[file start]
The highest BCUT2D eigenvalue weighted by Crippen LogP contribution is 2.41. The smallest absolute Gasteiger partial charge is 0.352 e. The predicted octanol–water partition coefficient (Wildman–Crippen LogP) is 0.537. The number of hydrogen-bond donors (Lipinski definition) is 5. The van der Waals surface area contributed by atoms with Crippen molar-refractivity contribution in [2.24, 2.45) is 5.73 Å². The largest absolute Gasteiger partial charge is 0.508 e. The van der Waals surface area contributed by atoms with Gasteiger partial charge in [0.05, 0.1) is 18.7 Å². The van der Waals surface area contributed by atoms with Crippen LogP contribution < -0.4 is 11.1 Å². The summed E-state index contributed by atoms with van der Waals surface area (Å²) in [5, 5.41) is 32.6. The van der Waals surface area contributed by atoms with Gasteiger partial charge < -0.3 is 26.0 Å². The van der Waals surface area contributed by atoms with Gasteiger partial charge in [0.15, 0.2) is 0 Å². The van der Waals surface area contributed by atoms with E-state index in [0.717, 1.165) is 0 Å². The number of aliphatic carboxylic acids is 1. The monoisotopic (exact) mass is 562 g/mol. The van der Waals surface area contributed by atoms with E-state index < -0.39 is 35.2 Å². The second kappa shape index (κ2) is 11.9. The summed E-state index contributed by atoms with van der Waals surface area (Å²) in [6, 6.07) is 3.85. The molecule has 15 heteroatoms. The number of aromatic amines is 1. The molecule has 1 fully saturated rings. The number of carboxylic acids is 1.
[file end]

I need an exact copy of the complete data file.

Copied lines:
The highest BCUT2D eigenvalue weighted by Crippen LogP contribution is 2.41. The smallest absolute Gasteiger partial charge is 0.352 e. The predicted octanol–water partition coefficient (Wildman–Crippen LogP) is 0.537. The number of hydrogen-bond donors (Lipinski definition) is 5. The van der Waals surface area contributed by atoms with Crippen molar-refractivity contribution in [2.24, 2.45) is 5.73 Å². The largest absolute Gasteiger partial charge is 0.508 e. The van der Waals surface area contributed by atoms with Gasteiger partial charge in [0.05, 0.1) is 18.7 Å². The van der Waals surface area contributed by atoms with Crippen LogP contribution < -0.4 is 11.1 Å². The summed E-state index contributed by atoms with van der Waals surface area (Å²) in [5, 5.41) is 32.6. The van der Waals surface area contributed by atoms with Gasteiger partial charge < -0.3 is 26.0 Å². The van der Waals surface area contributed by atoms with Gasteiger partial charge in [0.15, 0.2) is 0 Å². The van der Waals surface area contributed by atoms with E-state index in [0.717, 1.165) is 0 Å². The number of aliphatic carboxylic acids is 1. The monoisotopic (exact) mass is 562 g/mol. The van der Waals surface area contributed by atoms with E-state index < -0.39 is 35.2 Å². The second kappa shape index (κ2) is 11.9. The summed E-state index contributed by atoms with van der Waals surface area (Å²) in [6, 6.07) is 3.85. The molecule has 15 heteroatoms. The number of aromatic amines is 1. The molecule has 1 fully saturated rings. The number of carboxylic acids is 1.